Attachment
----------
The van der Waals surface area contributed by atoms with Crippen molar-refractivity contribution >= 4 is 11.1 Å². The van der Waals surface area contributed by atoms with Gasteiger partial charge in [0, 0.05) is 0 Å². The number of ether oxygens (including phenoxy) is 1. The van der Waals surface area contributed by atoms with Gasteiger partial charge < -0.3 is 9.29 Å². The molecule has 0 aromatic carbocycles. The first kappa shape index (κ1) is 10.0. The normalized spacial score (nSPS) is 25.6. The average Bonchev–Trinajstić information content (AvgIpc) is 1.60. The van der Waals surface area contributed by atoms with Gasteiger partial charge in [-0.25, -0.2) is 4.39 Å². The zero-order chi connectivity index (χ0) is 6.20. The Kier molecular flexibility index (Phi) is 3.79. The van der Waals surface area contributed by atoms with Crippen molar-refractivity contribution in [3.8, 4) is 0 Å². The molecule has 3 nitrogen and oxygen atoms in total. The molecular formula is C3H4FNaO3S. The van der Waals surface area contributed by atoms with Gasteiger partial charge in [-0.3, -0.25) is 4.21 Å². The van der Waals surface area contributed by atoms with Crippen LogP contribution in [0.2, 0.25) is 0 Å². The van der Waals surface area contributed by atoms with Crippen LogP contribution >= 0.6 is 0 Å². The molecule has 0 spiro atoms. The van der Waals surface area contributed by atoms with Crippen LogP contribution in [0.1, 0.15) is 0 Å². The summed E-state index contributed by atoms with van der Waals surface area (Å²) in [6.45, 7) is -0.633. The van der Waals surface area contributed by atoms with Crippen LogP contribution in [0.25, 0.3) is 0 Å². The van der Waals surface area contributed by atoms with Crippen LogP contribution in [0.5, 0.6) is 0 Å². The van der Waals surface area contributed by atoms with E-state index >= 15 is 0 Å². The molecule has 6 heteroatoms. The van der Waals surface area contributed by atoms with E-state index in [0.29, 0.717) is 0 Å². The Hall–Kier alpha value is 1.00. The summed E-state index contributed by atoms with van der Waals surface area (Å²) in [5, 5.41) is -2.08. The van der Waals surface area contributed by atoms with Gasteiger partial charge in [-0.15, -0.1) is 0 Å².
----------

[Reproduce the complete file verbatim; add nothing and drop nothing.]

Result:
The van der Waals surface area contributed by atoms with Crippen molar-refractivity contribution >= 4 is 11.1 Å². The van der Waals surface area contributed by atoms with Gasteiger partial charge in [0, 0.05) is 0 Å². The number of ether oxygens (including phenoxy) is 1. The van der Waals surface area contributed by atoms with Gasteiger partial charge < -0.3 is 9.29 Å². The molecule has 0 aromatic carbocycles. The first kappa shape index (κ1) is 10.0. The normalized spacial score (nSPS) is 25.6. The average Bonchev–Trinajstić information content (AvgIpc) is 1.60. The van der Waals surface area contributed by atoms with Gasteiger partial charge in [-0.25, -0.2) is 4.39 Å². The zero-order chi connectivity index (χ0) is 6.20. The Kier molecular flexibility index (Phi) is 3.79. The van der Waals surface area contributed by atoms with Crippen molar-refractivity contribution in [3.8, 4) is 0 Å². The molecule has 3 nitrogen and oxygen atoms in total. The molecular formula is C3H4FNaO3S. The van der Waals surface area contributed by atoms with Gasteiger partial charge in [-0.3, -0.25) is 4.21 Å². The van der Waals surface area contributed by atoms with Crippen LogP contribution in [0.2, 0.25) is 0 Å². The van der Waals surface area contributed by atoms with Crippen LogP contribution >= 0.6 is 0 Å². The molecule has 0 spiro atoms. The van der Waals surface area contributed by atoms with Crippen LogP contribution in [0.1, 0.15) is 0 Å². The summed E-state index contributed by atoms with van der Waals surface area (Å²) in [6.45, 7) is -0.633. The van der Waals surface area contributed by atoms with Crippen LogP contribution in [0.25, 0.3) is 0 Å². The van der Waals surface area contributed by atoms with Crippen LogP contribution in [0.5, 0.6) is 0 Å². The van der Waals surface area contributed by atoms with E-state index >= 15 is 0 Å². The molecule has 6 heteroatoms. The van der Waals surface area contributed by atoms with E-state index in [0.29, 0.717) is 0 Å². The Hall–Kier alpha value is 1.00. The summed E-state index contributed by atoms with van der Waals surface area (Å²) in [5, 5.41) is -2.08. The van der Waals surface area contributed by atoms with Gasteiger partial charge in [-0.15, -0.1) is 0 Å².